Federal Reserve Bank of Boston President Eric Rosengren said Saturday additional interest-rate rises are needed to keep the economy on track, while warning that Fed officials need to make policy with an eye on longer-term issues over short-term data fluctuations.
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Keeping rates at historically low levels "once we have achieved full employment risks the potential of an eventual overheating of the economy, which could be reflected in higher wages and prices, or higher asset prices," Mr. Rosengren said in a speech given at the International Atlantic Economic Conference in Montreal.
Since more job market improvements are likely, "prudent risk management would argue for the continued gradual removal of monetary policy accommodation in order to minimize the risk of outcomes that might prematurely shorten the current economic recovery," he said.
Mr. Rosengren has been a steadfast advocate for raising short-term interest rates as part of a bid to keep the economy in balance and growing.
He isn't currently a voting member of the interest-rate setting Federal Open Market Committee, but his views are squarely in line with what key officials are saying. On Friday, New York Fed leader William Dudley told an audience "is still appropriate to continue to remove monetary policy accommodation gradually."
Fed officials left their overnight target rate range unchanged at 1% and 1.25% at their September policy meeting. Officials also affirmed most still see another rate rise happening by year-end, with markets eyeing the December meeting as a time to act.
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A number of officials, however, are worried that inflation, which has fallen well short of the Fed's 2% price rise target, means that even as the job market is strong, there is no reason to raise rates right now.
Mr. Rosengren said that what is going on with price pressures in the U.S. likely won't last. The weakness seen over much of this year is due to temporary factors, he said.
Inflation will stay low "until we get into the spring," he said. "As we get into next year...we'll be much closer to 2%. And I would be more worried if I didn't see wages trending up," he said.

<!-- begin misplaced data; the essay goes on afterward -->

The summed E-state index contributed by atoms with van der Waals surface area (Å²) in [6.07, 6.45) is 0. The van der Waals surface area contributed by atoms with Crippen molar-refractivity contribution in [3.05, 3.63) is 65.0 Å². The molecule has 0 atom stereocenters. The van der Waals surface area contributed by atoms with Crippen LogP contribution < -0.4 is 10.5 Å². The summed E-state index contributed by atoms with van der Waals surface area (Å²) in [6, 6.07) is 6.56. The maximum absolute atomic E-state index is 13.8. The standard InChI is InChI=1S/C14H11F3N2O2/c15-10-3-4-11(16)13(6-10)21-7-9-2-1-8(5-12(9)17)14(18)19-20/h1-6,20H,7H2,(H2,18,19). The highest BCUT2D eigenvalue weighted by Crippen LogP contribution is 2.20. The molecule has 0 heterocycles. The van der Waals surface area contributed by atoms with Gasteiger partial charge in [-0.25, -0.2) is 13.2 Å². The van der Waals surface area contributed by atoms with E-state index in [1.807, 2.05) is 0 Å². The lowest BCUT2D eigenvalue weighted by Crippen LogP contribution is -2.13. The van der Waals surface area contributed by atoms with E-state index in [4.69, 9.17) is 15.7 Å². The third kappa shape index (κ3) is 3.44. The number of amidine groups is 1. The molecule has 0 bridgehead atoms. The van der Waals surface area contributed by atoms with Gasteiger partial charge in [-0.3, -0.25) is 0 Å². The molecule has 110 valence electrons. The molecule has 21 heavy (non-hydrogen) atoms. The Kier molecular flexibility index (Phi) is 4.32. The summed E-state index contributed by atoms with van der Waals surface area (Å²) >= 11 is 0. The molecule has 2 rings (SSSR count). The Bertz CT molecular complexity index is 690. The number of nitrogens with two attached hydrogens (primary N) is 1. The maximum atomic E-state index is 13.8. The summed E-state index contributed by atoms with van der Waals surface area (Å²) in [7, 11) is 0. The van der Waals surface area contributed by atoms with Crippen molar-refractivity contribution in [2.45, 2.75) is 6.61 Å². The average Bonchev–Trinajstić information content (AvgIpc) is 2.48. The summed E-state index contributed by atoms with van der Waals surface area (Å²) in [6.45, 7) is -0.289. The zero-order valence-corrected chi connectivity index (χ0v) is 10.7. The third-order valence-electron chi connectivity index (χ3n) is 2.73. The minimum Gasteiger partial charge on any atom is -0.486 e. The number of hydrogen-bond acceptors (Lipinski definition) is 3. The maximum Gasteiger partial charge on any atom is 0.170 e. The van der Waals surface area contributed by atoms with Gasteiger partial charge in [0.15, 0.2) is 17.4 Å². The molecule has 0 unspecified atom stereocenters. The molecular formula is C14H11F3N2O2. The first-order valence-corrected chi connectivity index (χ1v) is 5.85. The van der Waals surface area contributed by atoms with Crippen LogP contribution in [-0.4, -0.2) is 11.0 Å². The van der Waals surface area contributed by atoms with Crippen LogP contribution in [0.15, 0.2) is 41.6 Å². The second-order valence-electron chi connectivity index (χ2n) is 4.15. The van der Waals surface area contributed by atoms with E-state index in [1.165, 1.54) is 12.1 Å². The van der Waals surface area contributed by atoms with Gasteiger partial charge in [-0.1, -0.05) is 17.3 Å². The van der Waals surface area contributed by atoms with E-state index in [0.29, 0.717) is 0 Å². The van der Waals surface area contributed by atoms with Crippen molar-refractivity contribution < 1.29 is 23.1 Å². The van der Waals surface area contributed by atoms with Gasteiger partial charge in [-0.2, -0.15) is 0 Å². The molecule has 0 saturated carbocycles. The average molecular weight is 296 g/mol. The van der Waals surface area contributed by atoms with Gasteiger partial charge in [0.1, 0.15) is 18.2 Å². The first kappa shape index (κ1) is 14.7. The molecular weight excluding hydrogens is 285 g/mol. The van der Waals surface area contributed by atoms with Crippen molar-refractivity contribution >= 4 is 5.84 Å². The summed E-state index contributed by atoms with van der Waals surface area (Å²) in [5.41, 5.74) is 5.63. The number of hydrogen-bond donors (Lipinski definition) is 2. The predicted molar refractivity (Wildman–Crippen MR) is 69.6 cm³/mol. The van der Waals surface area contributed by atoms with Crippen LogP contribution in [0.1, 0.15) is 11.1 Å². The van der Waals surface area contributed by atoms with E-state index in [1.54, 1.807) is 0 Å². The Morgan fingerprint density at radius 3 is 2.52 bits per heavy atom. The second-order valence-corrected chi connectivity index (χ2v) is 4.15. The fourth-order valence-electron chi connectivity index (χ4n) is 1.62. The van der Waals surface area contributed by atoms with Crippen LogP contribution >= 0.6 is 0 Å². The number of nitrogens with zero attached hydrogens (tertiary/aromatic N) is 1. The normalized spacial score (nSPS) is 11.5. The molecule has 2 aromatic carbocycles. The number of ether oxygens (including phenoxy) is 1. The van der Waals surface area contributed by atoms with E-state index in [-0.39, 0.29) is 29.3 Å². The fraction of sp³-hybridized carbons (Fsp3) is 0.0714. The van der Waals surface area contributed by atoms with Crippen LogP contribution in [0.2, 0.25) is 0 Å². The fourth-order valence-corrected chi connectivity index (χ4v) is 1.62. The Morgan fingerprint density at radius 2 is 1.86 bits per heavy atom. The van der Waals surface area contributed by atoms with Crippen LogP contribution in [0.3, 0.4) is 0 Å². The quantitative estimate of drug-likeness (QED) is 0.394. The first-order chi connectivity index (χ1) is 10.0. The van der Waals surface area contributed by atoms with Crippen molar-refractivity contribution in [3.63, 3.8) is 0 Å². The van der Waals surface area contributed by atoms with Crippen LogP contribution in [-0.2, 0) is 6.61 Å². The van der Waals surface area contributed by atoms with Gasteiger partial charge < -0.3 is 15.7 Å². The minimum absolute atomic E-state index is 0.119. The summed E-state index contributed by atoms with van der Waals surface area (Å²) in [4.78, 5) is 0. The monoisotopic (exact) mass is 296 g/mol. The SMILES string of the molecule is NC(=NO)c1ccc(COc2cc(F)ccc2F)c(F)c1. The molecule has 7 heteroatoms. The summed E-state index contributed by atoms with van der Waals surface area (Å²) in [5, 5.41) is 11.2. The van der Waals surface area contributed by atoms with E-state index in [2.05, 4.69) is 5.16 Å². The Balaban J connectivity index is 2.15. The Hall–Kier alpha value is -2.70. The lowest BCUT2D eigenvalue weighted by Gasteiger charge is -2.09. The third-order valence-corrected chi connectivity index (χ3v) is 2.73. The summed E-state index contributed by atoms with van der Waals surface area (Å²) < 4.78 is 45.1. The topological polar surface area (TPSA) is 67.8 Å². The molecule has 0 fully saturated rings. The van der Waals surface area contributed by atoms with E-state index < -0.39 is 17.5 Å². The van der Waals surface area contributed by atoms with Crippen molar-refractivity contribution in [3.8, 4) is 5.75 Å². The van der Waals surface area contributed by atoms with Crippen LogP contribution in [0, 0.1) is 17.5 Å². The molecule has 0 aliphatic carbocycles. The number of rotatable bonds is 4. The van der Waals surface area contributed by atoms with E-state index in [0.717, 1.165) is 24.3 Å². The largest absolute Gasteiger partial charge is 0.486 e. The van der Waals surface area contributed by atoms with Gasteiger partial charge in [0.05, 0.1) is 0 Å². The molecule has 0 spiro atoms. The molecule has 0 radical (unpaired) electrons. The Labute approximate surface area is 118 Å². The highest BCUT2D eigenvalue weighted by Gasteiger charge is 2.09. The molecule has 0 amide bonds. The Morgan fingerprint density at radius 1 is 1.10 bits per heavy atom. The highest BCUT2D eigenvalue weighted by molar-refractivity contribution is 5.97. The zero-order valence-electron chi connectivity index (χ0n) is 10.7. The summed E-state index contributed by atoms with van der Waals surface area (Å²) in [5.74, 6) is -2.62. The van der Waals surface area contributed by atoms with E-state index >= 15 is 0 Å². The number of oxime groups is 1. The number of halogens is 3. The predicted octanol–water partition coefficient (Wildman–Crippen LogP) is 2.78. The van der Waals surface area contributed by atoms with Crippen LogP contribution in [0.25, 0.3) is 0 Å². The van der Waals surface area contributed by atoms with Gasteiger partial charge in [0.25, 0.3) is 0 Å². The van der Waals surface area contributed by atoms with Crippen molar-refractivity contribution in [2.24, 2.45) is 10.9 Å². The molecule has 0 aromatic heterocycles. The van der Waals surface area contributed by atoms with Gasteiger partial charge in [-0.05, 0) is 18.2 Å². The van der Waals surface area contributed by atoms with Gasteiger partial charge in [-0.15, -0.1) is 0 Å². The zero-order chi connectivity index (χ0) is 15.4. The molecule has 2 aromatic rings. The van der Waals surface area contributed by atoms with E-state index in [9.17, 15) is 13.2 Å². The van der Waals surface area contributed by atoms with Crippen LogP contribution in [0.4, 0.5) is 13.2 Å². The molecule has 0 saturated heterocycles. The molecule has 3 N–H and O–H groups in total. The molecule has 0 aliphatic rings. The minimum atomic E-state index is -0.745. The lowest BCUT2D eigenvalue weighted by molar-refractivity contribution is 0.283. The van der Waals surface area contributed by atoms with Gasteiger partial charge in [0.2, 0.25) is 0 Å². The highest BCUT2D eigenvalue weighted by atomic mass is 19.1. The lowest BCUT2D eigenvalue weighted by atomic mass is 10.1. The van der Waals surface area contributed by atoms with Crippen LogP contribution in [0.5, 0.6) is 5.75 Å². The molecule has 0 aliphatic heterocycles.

Wage gains are "still not at the level I would expect it to be, but we are definitely seeing" gradual increases, he said.
Expectations of future inflation remain "well anchored," Mr. Rosengren said. All surveys and measures of inflation expectations find "basically the same answer: that these shocks are transitory, not permanent." But he added central bankers will need to make sure expectations don't weaken, and react if they do.
Mr. Rosengren allowed in his speech that the weakened link between a strong job market and higher inflation is a bit of mystery. But he said that shouldn't cause officials to ignore long-understood economic relationships, as he made the case for pressing forward with rate rises.
"While underlying economic relationships can and do change, one should not be too quick to assume that relationships are unhinged as a result of expectation errors for 'high frequency' data" the official said.
Monetary policy should of course take account of incoming data, but it is also important policy "not be too sensitive to incoming data -- especially when estimating important underlying economic concepts like the natural rate of unemployment and the equilibrium interest rate," he said.
Over recent years Fed officials have been lowering their estimates of the levels of unemployment and interest rates that they consider to be neutral in regards to the economy's performance. The practical effect of that has been to refrain from raising rates despite a historically low unemployment rate, and to reckon Fed rate rises will be less aggressive over time than it once was.
Mr. Rosengren cautioned against a wholesale reappraisal of these variables. He noted estimates of these variables tend to move less than was expected over time.
And on a tactical basis, "While attempting to infer possible long-run changes or implications from recent high frequency data may be reasonable, history shows that policymakers tend to place too much weight on short-term fluctuations in their real time estimates of long-run concepts."
Mr. Rosengren argued in favor of a longer term outlook for policy makers, saying "too much sensitivity to incoming data can cause monetary policy to be too easy in expansions and too slow to respond to recessions."
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